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Mini-review: No, I don’t want to play Dying Light 2 for 500 hours


Every image in this review was captured while playing the near-final retail version on a Windows 10 PC. That includes a shot of this underwhelming mini-boss zombie, who does little more than wave around an oversized weapon while slowly stumbling. The same issue applies to most of the game's ho-hum zombie cast.
Enlarge / Every image in this review was captured while playing the near-final retail version on a Windows 10 PC. That includes a shot of this underwhelming mini-boss zombie, who does little more than wave around an oversized weapon while slowly stumbling. The same issue applies to most of the game’s ho-hum zombie cast.

Techland

Eventually, Dying Light 2 opens up and becomes an OK game. I needed to play this sequel for roughly 12 hours to see the premise of the original 2015 game—”run away from zombies in a first-person view, and combine parkour with rusty machetes for bloody combat”—go somewhere satisfying.

But Dying Light 2‘s early segments are boring and repetitive. The tutorials are overlong, and the first zone is claustrophobic. And its plot setup and dialogue feel like they’ve been stitched together at the last minute—with a pinch of weird English translations tossed in.

Want to blow up zombies and then slice their remains with a hacksaw? <em>DL2</em> has you covered.
Enlarge / Want to blow up zombies and then slice their remains with a hacksaw? DL2 has you covered.

Techland

If you mash the “skip dialogue” button every chance you get and ignore any zombie-game fatigue you may have, you might cut DL2‘s shoulder shrug of an opening down to eight hours of adequate, repetitive first-person action. Only then will you find yourself in a sprawling, fun-filled megacity. By that point, however, I was too worn out to keep playing. I wasn’t remotely close to developer Techland’s lofty estimate of 500 hours of play.

Drake-onian plot and dialogue

<em>DL2</em> already has a reputation for bad acting and dialogue. Rosario Dawson, who lends her voice and likeness to secondary character Lawan, is an exception. Sadly, she shows up way too late to set the game on a proper course.
Enlarge / DL2 already has a reputation for bad acting and dialogue. Rosario Dawson, who lends her voice and likeness to secondary character Lawan, is an exception. Sadly, she shows up way too late to set the game on a proper course.

Techland

In DL2, you play a post-apocalyptic wanderer named Aiden whose voice sounds almost identical to Nolan North’s famed Nathan Drake character in Uncharted. Voiced by actor Jonah Scott, Aiden provides near-constant narration as well as an obnoxious amount of first-person panting and grunting as he enthusiastically runs, jumps, and clambers. I never got past how similar Aiden sounds to Drake, and I do not understand why Techland’s voiceover producers failed to pick up on this similarity as a problem.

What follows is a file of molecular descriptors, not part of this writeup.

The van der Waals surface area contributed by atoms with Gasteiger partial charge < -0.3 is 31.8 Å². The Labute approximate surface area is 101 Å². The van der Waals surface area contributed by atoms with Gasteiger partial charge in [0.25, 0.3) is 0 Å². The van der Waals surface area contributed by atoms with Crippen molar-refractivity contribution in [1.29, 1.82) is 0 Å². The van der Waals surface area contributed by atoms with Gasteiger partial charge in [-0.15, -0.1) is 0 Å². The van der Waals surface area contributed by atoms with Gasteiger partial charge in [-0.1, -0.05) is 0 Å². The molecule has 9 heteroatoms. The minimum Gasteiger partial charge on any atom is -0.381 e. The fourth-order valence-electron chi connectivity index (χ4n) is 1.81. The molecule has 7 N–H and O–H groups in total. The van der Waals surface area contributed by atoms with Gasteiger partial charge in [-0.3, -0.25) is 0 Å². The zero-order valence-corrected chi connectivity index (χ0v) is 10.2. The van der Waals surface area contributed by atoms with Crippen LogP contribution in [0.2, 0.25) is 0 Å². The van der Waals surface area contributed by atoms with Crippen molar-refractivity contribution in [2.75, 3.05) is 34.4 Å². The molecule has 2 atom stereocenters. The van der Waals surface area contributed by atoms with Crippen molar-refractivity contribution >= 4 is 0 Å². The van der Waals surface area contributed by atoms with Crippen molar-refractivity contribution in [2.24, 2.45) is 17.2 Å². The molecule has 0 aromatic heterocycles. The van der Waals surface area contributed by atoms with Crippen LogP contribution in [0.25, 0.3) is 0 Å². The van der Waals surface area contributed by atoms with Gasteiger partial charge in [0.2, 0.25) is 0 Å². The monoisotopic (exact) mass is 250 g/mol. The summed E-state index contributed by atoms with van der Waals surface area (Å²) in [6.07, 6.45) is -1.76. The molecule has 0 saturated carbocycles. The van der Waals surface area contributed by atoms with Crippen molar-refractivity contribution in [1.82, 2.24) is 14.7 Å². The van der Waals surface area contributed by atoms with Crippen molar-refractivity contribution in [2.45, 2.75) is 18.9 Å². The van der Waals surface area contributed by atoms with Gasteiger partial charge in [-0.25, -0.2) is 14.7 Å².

As Aiden, you beg anyone within earshot for intel about your long-lost sister. You have learned that she may be on the other side of a massive, vaguely European city named Villedor. After a virus wiped out most of mankind, the city has been taken over by two opposing factions of survivors: a might-makes-right encampment known as the Peacekeepers, and an angry-but-sneakier commune called the Bazaar. Your only hope of reuniting with your sister is to make an alliance with one of them.

Developer Techland makes its first mistake by overemphasizing DL2‘s terrible plot and dialogue. Instead of using its playable intro sequence to teach players how the game works, DL2‘s first 40 minutes are mired in exposition. The intro jumps all over the place in its attempt to connect two of the game’s most boring characters via overlong monologues. Aiden provides one of the monologues, while the other is courtesy of a throwaway character who doesn’t stick around for long.

These two characters are only the beginning of an ever-present problem. DL2‘s voice acting is perhaps the worst I’ve heard in a video game of this scale. More than half the game’s English-speaking voice actors employ different non-native accents, as if the apocalypse only left behind the survivors of an entry-level ESL class in Eastern Europe. And they’re chained to a script that consists of awkwardly translated phrases, along with massive leaps in logic and wartime strategy.

I might have had a better time laughing at how oddly this combination turned out if DL2 had a smaller script. But after one too many overlong speeches, I resorted to mashing the “next line” button.





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